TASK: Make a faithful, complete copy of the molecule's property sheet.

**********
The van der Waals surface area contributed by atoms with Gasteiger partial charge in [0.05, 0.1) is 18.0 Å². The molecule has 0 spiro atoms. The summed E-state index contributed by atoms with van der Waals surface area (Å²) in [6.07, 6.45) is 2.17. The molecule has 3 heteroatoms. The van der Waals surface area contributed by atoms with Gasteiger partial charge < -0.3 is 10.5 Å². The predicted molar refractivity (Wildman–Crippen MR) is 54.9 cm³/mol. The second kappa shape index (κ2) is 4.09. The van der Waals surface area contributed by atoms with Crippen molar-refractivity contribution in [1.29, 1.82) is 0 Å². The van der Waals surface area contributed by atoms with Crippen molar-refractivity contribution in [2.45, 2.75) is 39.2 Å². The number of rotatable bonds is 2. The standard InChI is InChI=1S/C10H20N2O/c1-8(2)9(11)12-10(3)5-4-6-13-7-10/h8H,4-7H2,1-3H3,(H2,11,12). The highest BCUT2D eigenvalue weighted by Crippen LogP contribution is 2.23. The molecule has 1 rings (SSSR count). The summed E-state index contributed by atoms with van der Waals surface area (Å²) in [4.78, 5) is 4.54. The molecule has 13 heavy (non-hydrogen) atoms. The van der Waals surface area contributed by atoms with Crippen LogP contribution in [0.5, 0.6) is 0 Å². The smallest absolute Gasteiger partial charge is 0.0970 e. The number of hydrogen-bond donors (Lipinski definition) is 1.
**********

The van der Waals surface area contributed by atoms with Gasteiger partial charge in [0.05, 0.1) is 18.0 Å². The molecule has 0 spiro atoms. The summed E-state index contributed by atoms with van der Waals surface area (Å²) in [6.07, 6.45) is 2.17. The molecule has 3 heteroatoms. The van der Waals surface area contributed by atoms with Gasteiger partial charge < -0.3 is 10.5 Å². The predicted molar refractivity (Wildman–Crippen MR) is 54.9 cm³/mol. The second kappa shape index (κ2) is 4.09. The van der Waals surface area contributed by atoms with Crippen molar-refractivity contribution in [1.29, 1.82) is 0 Å². The van der Waals surface area contributed by atoms with Crippen molar-refractivity contribution in [2.45, 2.75) is 39.2 Å². The number of rotatable bonds is 2. The standard InChI is InChI=1S/C10H20N2O/c1-8(2)9(11)12-10(3)5-4-6-13-7-10/h8H,4-7H2,1-3H3,(H2,11,12). The highest BCUT2D eigenvalue weighted by Crippen LogP contribution is 2.23. The molecule has 1 rings (SSSR count). The summed E-state index contributed by atoms with van der Waals surface area (Å²) in [4.78, 5) is 4.54. The molecule has 13 heavy (non-hydrogen) atoms. The van der Waals surface area contributed by atoms with Crippen LogP contribution in [0.5, 0.6) is 0 Å². The smallest absolute Gasteiger partial charge is 0.0970 e. The number of hydrogen-bond donors (Lipinski definition) is 1.